Live Theatre Workshop continues to impress with its selection of plays that are well written, have enough substance to make us a bit thoughtful and utilize the theater's resources well. The latest effort is a very traditionally imagined script by Jeff Baron called Visiting Mr. Green, featuring two very likable characters who meet each other in quiet circumstances that grow in volume as they get to know each other.
Ross (Steve Wood) is a young professional approaching 30 who is assigned community service hours as a result of a traffic mishap. While driving a bit too fast, he almost hits an elderly man who steps out in front of him. The judge assigns him a weekly visit to this older gent, Mr. Green (David Alexander Johnston), to offer his help if any is needed, and to provide a bit of company, which it has been determined Mr. Green lacks.
Mr. Green, a slow-moving but sharp 86, is not too keen on the idea; in his mind he needs no help or company. The two get off to a rocky start but slowly begin to find some common ground. They are both Jewish, but Mr. Green, who has known his share of persecution and keeps a kosher house, is suspicious of Ross' grip on his Jewish identity. When Ross reveals his homosexuality, and his torment over what he feels is his need to be closeted, their relationship becomes more strained. The complications grow when Mr. Green reveals facts about his behavior toward his own family that Ross understands may be part of Jewish orthodoxy, but are certainly not what he understands to be the actions of a loving family man.
Rhonda Hallquist directs with a light touch, allowing her experienced actors to discover and develop a credibly caring relationship. This is particularly laudable because the tale could easily devolve into soppy sentimentality. She has handled the technical aspects of the production well, and she orchestrates the action so that it moves smoothly despite an abundance of short scenes requiring transitions, which tend to break the momentum.
Wood and Johnston work well together, and each has developed solid characterizations. We feel for Ross' shame and humiliation as he struggles to be true to himself while maintaining favor with his family. And we feel for Mr. Green, who has sacrificed his own happiness—and much needed comfort in his advancing years—by actions that seem less understandable to him as his tentative relationship with Ross grows. Johnston, in particular, gives a masterful performance portraying a man a few decades his senior. He successfully avoids an approach that could easily read as a curmudgeonly caricature, and gives us a very real character.
This is a well-wrought piece, engaging and heartfelt. Kudos to the crew at LTW.
A sizable experiment is in progress at Beowulf Alley Theatre Company, where, under the direction of Whitney Morton, actresses Lisa Mae Roether and Martie van der Voort are working on a reincarnation of a show called Parallel Lives, which was developed by actress/comedians Kathy Najimy and Mo Gaffney back in the '80s.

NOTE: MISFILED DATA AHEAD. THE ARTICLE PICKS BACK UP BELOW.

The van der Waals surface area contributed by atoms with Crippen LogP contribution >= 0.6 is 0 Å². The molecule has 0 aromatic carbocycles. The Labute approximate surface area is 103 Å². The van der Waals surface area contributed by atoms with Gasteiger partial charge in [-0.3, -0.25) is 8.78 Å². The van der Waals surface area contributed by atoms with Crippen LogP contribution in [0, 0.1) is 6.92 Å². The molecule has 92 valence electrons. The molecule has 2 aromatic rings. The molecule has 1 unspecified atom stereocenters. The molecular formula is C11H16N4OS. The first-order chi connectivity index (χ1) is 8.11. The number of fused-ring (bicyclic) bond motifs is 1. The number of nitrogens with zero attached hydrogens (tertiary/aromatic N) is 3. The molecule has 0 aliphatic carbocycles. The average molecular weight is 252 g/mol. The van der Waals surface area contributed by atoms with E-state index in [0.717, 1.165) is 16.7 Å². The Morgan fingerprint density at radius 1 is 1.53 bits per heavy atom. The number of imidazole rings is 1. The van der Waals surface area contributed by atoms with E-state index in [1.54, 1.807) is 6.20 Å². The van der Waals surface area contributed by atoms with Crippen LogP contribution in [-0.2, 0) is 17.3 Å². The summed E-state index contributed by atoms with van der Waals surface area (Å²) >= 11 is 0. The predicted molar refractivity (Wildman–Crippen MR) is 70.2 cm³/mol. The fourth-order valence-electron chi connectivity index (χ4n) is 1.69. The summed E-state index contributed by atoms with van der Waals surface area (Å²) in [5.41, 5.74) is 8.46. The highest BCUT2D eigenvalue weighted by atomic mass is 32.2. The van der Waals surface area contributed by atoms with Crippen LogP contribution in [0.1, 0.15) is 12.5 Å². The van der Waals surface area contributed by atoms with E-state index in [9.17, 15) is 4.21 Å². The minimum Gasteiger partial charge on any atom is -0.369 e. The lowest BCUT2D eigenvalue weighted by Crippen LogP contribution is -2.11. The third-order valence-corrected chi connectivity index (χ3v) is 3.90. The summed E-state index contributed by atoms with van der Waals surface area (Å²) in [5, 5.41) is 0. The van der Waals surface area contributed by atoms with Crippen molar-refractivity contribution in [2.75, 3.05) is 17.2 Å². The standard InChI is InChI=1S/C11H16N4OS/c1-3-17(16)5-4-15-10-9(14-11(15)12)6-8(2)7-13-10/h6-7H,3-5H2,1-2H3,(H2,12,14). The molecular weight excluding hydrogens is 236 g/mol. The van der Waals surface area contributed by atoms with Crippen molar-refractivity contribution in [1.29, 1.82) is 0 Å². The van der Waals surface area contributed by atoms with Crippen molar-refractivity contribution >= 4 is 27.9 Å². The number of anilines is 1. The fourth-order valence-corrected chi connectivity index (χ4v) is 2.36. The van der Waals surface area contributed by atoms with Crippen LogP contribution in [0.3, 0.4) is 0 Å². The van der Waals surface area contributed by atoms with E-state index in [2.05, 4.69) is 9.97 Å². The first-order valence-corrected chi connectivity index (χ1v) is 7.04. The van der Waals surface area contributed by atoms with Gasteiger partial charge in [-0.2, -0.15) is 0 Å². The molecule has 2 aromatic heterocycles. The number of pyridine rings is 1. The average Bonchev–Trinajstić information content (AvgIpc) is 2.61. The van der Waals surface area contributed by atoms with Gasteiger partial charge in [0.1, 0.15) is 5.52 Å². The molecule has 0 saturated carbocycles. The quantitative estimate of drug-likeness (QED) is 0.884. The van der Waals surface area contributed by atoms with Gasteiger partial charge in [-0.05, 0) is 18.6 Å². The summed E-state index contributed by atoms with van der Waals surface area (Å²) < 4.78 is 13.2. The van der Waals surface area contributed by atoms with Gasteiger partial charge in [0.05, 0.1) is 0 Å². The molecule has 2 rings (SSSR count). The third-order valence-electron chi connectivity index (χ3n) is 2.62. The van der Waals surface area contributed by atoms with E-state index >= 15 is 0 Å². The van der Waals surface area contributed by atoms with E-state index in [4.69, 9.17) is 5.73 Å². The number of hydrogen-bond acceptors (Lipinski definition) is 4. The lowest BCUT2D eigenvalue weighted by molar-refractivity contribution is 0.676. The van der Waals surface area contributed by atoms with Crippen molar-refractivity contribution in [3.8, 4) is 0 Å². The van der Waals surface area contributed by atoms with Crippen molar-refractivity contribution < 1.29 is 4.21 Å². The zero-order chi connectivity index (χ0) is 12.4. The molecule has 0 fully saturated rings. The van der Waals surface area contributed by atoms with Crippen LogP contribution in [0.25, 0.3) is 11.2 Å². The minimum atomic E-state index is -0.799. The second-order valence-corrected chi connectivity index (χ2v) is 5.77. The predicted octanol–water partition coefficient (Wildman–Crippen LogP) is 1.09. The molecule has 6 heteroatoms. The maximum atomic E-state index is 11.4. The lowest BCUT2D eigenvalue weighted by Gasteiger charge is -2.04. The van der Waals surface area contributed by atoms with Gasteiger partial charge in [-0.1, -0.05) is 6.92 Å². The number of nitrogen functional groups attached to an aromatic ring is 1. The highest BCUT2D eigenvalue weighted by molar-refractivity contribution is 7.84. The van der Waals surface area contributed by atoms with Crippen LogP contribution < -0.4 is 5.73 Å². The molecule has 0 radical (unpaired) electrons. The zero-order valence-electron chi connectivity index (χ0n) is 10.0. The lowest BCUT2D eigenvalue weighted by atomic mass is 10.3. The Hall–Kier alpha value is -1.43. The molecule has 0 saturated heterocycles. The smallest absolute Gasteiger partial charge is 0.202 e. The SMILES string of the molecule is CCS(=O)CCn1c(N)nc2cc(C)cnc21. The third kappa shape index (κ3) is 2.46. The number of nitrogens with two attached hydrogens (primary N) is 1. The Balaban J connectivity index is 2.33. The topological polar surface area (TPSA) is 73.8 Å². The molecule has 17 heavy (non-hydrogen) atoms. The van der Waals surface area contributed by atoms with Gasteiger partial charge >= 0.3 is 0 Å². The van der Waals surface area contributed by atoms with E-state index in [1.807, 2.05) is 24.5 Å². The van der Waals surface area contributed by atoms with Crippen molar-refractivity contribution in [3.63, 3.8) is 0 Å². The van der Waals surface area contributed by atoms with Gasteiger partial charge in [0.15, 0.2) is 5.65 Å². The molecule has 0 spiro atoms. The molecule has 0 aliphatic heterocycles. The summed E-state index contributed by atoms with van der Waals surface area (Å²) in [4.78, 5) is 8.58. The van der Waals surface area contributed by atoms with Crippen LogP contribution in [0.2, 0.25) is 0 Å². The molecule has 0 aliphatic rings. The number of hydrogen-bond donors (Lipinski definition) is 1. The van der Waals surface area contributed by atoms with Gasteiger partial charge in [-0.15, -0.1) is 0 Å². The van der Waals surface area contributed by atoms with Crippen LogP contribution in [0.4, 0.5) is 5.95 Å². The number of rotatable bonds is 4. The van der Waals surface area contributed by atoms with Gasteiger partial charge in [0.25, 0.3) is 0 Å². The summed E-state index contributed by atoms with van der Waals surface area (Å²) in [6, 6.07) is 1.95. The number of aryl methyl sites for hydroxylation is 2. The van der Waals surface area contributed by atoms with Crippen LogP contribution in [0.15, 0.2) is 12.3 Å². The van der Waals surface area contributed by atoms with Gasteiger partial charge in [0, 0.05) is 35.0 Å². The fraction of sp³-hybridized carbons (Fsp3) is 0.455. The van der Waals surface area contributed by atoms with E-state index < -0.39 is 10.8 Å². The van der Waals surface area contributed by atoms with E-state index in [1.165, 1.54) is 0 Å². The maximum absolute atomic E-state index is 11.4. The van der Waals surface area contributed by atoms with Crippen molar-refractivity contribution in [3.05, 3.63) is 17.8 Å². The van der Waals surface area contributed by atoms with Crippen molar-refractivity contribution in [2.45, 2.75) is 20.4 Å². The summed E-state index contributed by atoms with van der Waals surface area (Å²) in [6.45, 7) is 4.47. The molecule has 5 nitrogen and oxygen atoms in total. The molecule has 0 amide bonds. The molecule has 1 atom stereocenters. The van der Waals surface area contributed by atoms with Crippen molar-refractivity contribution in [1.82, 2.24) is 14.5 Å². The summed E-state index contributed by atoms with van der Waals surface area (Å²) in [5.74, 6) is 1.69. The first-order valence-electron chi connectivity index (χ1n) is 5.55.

I call it an experiment because it seems still very much in development rather than a polished piece of theater. Awkward treatment of some great, though perhaps dated, material prevents the experiment from being conclusively deemed a success.
This is less a play than a series of scenes or vignettes, with the two actresses playing a couple of handfuls of characters. It's good-natured, though not without a bite or a snarl from time to time. It sends up dating at Denny's and "womyn's" consciousness-raising and Catholic-school girls. It gives us a look at sisters who realize they love each other but don't really like each other, and that that's all right. And we get an imaginative look at how haphazardly the rules of the world, especially regarding gender roles, came to be imposed. The material is both funny and poignant.
This type of theater is difficult stuff. An actor doesn't have the luxury of character development aided by defining costumes and the passing of time as a story is told. That challenge is hard enough. But, here, in a moment, a character must appear spontaneously and fully recognizable to us, only to be replaced with another fully formed character in the next moment. This takes highly developed skills, especially the ability to command the essence of the character's personality in an instant physical embodiment. Maybe a prop or a costume piece can help, but pretty much, body and voice are the only tools. And it was clear these tools were not always at the actors' command.
It's likely that Najimy and Gaffney used improvisation as they developed the show, and this production seems to rely on a bit of improvisation within some of the scenes; or at least it seemed they were not always using scripted words. But this is hard to pull off, too. The action and dialogue must be clean and crisp to launch the comedy inherent in any given moment, and that was too often missing here. (It also made the evening longer than it needs to be.) Even changes between the scenes were not always clear. The result was more muddle than magic.
Roether has done the show before, so maybe that explains her greater facility with the material. But both actresses work hard and earnestly with a highly challenging piece, and the small audience truly seemed to enjoy their efforts.